# Torricelli's law doesn't seem to apply in an experiment. Why could this be? What is going on?

For physics class we've done this experiment where we would measure the speed of the water escaping from a water bottle through a hole in a side of it. We would calculate the speed through kinematics by measuring the distance from the bottle the stream would reach.

The data obtained are

h (cm) --- v (cm/s)
9.8    --- 135.7
5      --- 82.4
3.9    --- 70.8
2.9    --- 56.2
1.4    --- 33.2


But when analyzing the data the speeds of the streams don't follow Torricelli's law, $$v=\sqrt{2gh}$$, as they should. Instead they roughly follow another power-law formula, $$v=26\ h^{0.8}$$, where v is the escape velocity and h is the height of the fluid surface from the hole.

I've been staring at the data for days now and I don't know if we've measured wrongly the experimental data or if there is something wrong with the things I've been doing.

• Would you mind posting your data and showing what you have tried? It will help me and others answer your question – InertialObserver Jan 5 '19 at 21:48
• Thanks for adding part of your data. Since your velocities are inferred from the measuring the distance traveled by the streams before they hit the ground, shouldn't your raw data contain only distances? I would expect a height above the ground and a horizontal distance for each data point. – rob Jan 5 '19 at 21:57
• Unfortunately, in a lot of these school experiments there are lots of other factors that get in the way. For example, there might have been sizable air resistance or viscosity effects. When I was in high school, I once measured the concentration of a solution to be $937\%$, so this is actually pretty good. – knzhou Jan 5 '19 at 21:58
• Also, did you make all these measurements simultaneously (e.g. from a photograph)? If not, you should estimate how much the water level dropped while you measured. – rob Jan 5 '19 at 22:00
• We decided the heights first (based on some marks on the plastic bottle) and then lowered the water level to each mark, blocked the hole and try to measure the distance of the stream when we unblocked it (probably a cause of more errors as the stream didn't move perfectly right after putting your finger away) – Diego Jan 5 '19 at 22:04

It might have been better to start with the water at a height above that which you wished to take the measurement and then waited until the water level reached the required height and then taking the measurement?
Doing this would reduce the "cause of more errors as the stream didn't move perfectly right after putting your finger away".

Perhaps a better way of estimating the speed at which the water emerges from the hole is to measure the flow rate (volume emerging per second) which is equal to the speed of the water $$\times$$ the cross-sectional area of the hole?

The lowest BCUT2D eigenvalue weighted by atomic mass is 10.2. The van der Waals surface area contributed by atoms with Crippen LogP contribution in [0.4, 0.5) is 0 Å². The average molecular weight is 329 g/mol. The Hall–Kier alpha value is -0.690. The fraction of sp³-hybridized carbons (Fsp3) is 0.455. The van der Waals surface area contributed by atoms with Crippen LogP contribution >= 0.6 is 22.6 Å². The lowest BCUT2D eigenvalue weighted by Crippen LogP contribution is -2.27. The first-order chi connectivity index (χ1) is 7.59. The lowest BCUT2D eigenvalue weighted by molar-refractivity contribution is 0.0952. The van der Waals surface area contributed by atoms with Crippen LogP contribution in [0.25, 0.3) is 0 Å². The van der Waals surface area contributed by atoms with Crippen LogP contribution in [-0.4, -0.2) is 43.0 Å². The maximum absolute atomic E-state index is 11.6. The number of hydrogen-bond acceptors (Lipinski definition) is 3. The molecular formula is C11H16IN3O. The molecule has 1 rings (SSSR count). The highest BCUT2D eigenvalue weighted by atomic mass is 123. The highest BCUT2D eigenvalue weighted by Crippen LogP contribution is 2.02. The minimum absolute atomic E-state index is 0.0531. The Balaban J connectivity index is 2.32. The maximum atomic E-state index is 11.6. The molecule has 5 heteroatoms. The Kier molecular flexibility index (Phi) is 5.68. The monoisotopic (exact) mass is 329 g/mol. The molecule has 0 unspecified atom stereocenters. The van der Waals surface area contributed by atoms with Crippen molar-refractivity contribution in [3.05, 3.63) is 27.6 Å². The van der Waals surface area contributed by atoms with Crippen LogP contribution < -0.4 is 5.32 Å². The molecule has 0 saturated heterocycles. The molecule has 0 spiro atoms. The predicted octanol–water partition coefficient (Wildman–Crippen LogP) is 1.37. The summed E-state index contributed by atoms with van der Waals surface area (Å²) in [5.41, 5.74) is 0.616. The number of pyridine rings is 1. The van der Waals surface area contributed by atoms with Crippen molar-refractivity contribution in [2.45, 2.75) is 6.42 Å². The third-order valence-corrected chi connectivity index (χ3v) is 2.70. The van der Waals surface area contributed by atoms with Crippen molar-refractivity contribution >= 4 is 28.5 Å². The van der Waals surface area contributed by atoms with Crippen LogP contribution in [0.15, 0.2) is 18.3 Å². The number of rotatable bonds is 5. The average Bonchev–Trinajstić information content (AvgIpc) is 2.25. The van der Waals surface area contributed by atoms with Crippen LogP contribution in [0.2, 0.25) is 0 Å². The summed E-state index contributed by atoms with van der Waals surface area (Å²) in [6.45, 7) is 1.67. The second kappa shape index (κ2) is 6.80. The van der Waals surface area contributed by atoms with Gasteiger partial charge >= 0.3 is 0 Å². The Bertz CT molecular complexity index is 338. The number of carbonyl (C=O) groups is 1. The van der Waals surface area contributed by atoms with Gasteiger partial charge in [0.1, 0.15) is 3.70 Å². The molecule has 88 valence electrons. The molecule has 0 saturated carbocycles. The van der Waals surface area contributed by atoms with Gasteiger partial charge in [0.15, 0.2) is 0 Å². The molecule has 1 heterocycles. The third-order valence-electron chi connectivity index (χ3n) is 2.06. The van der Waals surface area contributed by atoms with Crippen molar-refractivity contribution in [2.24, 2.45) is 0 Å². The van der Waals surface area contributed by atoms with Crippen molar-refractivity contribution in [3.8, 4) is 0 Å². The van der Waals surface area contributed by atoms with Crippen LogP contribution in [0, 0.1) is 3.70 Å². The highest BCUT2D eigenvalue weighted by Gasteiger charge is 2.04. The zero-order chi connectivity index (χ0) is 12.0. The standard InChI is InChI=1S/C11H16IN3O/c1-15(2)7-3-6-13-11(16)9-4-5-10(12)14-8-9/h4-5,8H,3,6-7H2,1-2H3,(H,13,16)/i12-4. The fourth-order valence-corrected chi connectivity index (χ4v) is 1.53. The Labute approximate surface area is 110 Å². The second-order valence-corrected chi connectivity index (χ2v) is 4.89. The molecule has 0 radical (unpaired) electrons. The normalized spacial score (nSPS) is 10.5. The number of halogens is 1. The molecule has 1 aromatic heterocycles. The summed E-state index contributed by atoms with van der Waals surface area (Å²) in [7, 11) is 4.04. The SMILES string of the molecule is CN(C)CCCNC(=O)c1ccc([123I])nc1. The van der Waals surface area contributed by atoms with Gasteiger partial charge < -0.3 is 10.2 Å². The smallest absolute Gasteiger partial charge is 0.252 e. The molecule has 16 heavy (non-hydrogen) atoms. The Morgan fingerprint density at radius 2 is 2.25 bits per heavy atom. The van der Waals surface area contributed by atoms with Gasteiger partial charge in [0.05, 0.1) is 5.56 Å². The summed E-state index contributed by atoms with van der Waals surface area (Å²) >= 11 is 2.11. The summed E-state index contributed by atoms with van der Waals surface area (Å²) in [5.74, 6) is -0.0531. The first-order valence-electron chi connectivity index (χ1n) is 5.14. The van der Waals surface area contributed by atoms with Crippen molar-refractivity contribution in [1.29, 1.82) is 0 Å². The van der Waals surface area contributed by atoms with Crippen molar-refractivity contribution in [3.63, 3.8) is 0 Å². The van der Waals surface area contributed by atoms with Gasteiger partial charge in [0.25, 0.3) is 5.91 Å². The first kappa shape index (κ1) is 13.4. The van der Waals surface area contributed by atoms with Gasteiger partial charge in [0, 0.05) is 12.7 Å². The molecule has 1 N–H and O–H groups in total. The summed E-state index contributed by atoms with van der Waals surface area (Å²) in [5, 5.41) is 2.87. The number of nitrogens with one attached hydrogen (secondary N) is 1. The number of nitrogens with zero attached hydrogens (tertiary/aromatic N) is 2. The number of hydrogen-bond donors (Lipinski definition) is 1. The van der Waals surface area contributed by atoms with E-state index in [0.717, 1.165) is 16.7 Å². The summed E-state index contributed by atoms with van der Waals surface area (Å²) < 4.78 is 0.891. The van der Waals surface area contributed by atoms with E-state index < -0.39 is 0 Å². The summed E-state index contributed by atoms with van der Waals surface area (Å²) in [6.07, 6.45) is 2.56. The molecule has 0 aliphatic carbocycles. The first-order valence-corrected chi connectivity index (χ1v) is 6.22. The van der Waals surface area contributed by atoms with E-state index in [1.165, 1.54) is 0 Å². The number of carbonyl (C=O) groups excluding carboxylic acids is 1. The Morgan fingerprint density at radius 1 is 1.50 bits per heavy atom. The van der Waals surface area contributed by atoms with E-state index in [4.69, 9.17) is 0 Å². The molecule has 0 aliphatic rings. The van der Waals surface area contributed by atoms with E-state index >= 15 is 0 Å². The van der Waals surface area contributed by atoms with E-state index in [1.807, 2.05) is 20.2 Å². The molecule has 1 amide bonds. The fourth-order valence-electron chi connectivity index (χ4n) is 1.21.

To try and get reasonable accuracy the cross-sectional area of the reservoir should be much larger than the cross-sectional area of the hole so that the level of water in the reservoir does not fall by very much whilst the flow rate is being measured and the speed of the water at the top of the reservoir is much less than the speed of the water as it emerges from the hole.

The experiment is one which is done quite often and here is one example of the experimental results on the Internet.

• unluckily I don't have access anymore to the experiment and I can only work with the data we measured at that time, so I can't work with the cross-sectional area of the hole – Diego Jan 6 '19 at 18:02
• @Diego there does seem to be a lot of errors that you would have to justify then in your calculations, to find a really close number to the expected model. – Karthik Jan 6 '19 at 21:19

We would calculate the speed through kinematics by measuring the distance from the bottle the stream would reach.

How exactly did you calculate velocity in this measurement?

Fluid particles trace a parabolic path in this situation, and this path follows the equation

$$y = \frac{x^2}{2R} = g\frac{x^2}{2V^2}$$

where the coordinate system is shown by (taken from my answer here):

The velocity is therefore given by

$$V = \sqrt{\frac{g}{2y}} x$$

where $$y$$ is the height that the stream has fallen (i.e., the height of the hole), and $$x$$ is a horizontal distance (i.e., the distance on the table that the stream lands). From Torricelli's law, this suggests that $$\frac{x}{\sqrt{y}} = 2\sqrt{h}$$. Maybe you could measure $$\frac{x}{\sqrt{y}}$$ to see where your disagreement is?

• If the experimenter kept the distance through which the water fell after leaving the hole $y$ constant then $V\propto x$ which is possibly what was done? – Farcher Jan 5 '19 at 23:23
• @Farcher Oh yeah, this could be a way to get $V$ by measuring $x$. I'm not sure if OP did that. – Drew Jan 6 '19 at 2:18
• That is exactly how i calculated the velocity – Diego Jan 6 '19 at 17:59